This huge majority is yet another indication, following the successful referendum to legalise same-sex marriage almost exactly three years ago, of the utter collapse of the political influence of the Catholic Church. Eamon Martin, the archbishop of Armagh and primate of all Ireland, was forced to concede that the referendum had shown that “Irish culture had changed” and that people had “drifted away” from the Church. But it has not been so much a “drift” as a stampede, as the Church was rocked by one scandal after another in the last twenty years.

Six years ago, the Catholic Herald could already see the writing on the wall, as it reported on a survey conducted by the Church itself. “As recently as 1984” it reported, “87 per cent of Irish Catholics attended Mass weekly. Now, only a minority do so. Archbishop Diarmuid Martin last year noted that on any given Sunday only about 18 per cent of the Catholic population of Dublin attends Mass – down to 2 per cent in some areas”. The brink has already been reached, he added, “The Catholic Church in Ireland will inevitably become more a minority culture.” Nowadays, the archbishop had added ruefully, “many Irish Catholics, including priests, hold beliefs contrary to Catholic teaching”. Catholicism might remain a part of the family and cultural tradition of Ireland, but the reactionary political influence of the Church is decisively broken.

Attention switches now to Northern Ireland, the last bastion in Western Europe, of the denial of a women’s rights. Whereas in the past thousands of women would have travelled to the UK from the Irish Republic, without a change in the law, it now is likely that women from the North will go to the Irish Republic for a termination.

The Labour Party leadership in Britain has quite correctly, called on Theresa May to pass legislation to bring Northern Ireland into line with the rest of the UK and the Republic. Already, pressure from women MPs has forced May into agreeing that the UK National Health Service would bear the costs of any treatment women from Northern Ireland would seek in Britain. But this is not good enough. The Tories must be made to pass legislation to offer women in the North the same rights they have in Britain and as they will soon have in the Republic.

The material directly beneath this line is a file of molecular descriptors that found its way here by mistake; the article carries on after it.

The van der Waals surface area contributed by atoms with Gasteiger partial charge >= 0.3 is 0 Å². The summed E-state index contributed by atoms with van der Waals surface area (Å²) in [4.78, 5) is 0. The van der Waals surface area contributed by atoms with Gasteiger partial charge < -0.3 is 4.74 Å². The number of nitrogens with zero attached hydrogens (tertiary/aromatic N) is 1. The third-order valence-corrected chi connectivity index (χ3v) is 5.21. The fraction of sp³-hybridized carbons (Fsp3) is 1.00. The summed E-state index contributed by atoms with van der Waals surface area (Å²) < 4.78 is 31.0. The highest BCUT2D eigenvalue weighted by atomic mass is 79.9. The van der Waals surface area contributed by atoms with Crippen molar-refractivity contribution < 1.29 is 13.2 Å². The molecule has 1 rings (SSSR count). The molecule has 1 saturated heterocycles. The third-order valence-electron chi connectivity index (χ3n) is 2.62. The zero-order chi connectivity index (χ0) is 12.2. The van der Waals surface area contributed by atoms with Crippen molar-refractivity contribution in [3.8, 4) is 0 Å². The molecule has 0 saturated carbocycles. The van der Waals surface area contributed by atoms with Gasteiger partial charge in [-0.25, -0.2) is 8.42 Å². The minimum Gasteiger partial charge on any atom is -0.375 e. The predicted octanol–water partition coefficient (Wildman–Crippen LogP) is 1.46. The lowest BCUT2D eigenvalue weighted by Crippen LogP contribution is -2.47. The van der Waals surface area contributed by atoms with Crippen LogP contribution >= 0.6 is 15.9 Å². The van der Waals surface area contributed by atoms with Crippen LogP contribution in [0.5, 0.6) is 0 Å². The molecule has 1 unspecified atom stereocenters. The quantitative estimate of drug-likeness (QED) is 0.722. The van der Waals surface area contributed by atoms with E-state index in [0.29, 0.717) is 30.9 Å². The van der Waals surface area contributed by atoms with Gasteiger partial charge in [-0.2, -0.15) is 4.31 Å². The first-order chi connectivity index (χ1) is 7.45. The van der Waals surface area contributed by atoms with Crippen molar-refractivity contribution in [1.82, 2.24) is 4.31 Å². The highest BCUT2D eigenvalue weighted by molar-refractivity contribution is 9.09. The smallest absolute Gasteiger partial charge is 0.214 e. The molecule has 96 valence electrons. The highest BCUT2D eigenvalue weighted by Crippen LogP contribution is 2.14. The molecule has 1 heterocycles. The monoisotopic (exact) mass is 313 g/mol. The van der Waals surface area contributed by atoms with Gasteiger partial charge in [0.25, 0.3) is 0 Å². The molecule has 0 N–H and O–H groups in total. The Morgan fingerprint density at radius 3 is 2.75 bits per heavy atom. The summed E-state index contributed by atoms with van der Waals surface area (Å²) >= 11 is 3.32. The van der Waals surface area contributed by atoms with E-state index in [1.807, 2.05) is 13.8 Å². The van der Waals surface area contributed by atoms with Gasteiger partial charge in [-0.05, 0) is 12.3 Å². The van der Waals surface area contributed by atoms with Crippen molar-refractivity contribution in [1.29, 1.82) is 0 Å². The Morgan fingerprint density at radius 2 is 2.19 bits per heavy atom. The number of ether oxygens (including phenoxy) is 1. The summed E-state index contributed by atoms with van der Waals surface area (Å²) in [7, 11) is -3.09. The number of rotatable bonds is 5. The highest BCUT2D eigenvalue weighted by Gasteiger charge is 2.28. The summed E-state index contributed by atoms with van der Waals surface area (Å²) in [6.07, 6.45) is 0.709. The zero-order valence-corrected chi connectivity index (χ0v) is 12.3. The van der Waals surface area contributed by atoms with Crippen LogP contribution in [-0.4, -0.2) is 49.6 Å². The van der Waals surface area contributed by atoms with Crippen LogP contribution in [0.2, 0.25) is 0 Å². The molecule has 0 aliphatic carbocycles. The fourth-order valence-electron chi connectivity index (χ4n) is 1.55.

“…change the world!”

It is not to exaggerate or engage in hyperbole to say that in terms of the shift in consciousness among women and among working class people as a whole, the referendum has an historic significance. It is a part of a growing awareness that democratic rights are there to be won, and that it applies equally well to social and economic rights. Many of those engaged in the enthusiastic and energetic Yes campaign, particularly working-class youth, and particularly young women, could now switch their attentions to the housing crisis, austerity and other issues in the Republic.

One young woman, quoted in the Financial Times, is no doubt typical. “I had never campaigned for anything in my life,” she said, “and suddenly I found myself leading a group of obstreperous women.” She added that it was a “new day” in Ireland. “This is a desire among the people of Ireland, particularly among young people, particularly among women, that they want to change the world!”

It is through struggles and experiences like this referendum campaign that working-class people will come to realise their enormous strength and their real potential. The marvellous referendum result last week was in that sense an important step along the road in the struggle for socialism in Ireland and internationally.